By Pastor Jeff Fox-Kline
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Forgiveness is hard.
It’s too hard, even.
Forgiveness for something that someone has done to you can have the horrible effect of feeling like you betrayed yourself. It can feel like that by forgiving the person who hurt you that you are giving them a pass for what they did. It can feel like you are relieving the person of the burden of consequence for the injury caused.
The word “Pardon” has been in the news lately as the former president issued the seemingly traditional flurry of lame-duck pardons. I think the example of the presidential pardon is a good example of why forgiveness may feel like you’re relieving the person of the burden of their misdeeds. Because that’s exactly what the presidential pardon is. That’s it, you’re free to go, enjoy your new life.
But forgiveness is not the same as impunity, and I think that’s where our culture gets twisted around. Forgiveness is a choice that we make inside ourselves to relieve the debts owed to us by another person. It is a way of freeing ourselves from the harm done to us. It does not require continued relationship, it does not require putting ourselves in danger, and it especially does not preclude consequences.
Sometimes people use "respect" to mean "treating someone like a person" and sometimes to mean "treating someone like an authority." For some, "if you don't respect me, I won't respect you" means "if you don't treat me like an authority, I won't treat you like a person."
We are at a precarious time in our history. We’re seeing calls for unity, and I value that. We’re seeing calls for forgiveness, and I value that. But we can’t let these calls for unity and forgiveness overshadow the fact that there are consequences to actions. I think that it is important that we, as a people, find ways to forgive each other for the ways in which we’ve hurt each other. We should forgive each other for the ways we’ve been hurt.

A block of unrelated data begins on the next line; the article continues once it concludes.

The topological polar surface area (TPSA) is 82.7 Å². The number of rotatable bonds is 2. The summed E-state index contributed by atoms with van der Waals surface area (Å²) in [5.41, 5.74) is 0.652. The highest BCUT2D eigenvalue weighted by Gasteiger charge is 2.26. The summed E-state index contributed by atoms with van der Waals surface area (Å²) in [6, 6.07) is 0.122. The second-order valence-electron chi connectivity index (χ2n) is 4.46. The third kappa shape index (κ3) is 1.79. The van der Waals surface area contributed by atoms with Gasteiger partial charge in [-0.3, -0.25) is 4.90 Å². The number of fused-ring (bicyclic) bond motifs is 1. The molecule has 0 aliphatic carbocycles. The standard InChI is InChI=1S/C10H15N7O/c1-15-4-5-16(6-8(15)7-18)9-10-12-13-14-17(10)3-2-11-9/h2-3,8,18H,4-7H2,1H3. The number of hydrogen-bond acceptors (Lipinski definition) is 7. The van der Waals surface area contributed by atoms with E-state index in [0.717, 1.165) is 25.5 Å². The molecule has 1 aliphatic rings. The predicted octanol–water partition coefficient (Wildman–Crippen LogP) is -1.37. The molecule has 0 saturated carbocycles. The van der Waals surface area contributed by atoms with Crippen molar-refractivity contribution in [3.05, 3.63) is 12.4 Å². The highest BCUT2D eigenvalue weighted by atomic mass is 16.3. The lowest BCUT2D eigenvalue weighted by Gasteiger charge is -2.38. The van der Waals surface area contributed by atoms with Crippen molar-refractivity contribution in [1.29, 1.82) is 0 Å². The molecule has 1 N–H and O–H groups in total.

However, what we do matters, and accountability is not mutually exclusive from forgiveness. If someone hurts you, it is good for you to forgive them. But if the person that hurts you tells you that you are cruel if you don’t forgive them, that’s gaslighting. I can’t punch you in the nose and then get upset if you don’t forgive me immediately. The wounds need to heal; forgiveness can be concurrent.
There’s a quote that floats around the internet that I think about often:
Sometimes people use "respect" to mean "treating someone like a person" and
sometimes to mean "treating someone like an authority." For some, "if you don't
respect me, I won't respect you" means "if you don't treat me like an authority, I
won't treat you like a person."
Sometimes people use “unity” to mean “finding common ground and working together” and sometimes to mean “you can’t disagree with me.” And that’s why the calls for forgiveness can sometimes seem hollow. We hear these calls for unity, but in the same breath, words that are intended to divide. Forgiveness is possible in this case, but the unity that comes from forgiveness can’t come until there is genuine repentance and an attempt to repair the breach.
I’m hopeful that we’ll be able to move towards forgiveness. I see a world in which we can return to a shared value of truth and honesty. I see a world in which we can, if not agree on everything, at least agree that it’s important to work for the common good. I see a world in which we can be healed from old wounds and reconciled to each other. We need to work together to build a better world. Forgiveness is a first step in that path. I sincerely hope that reconciliation can follow.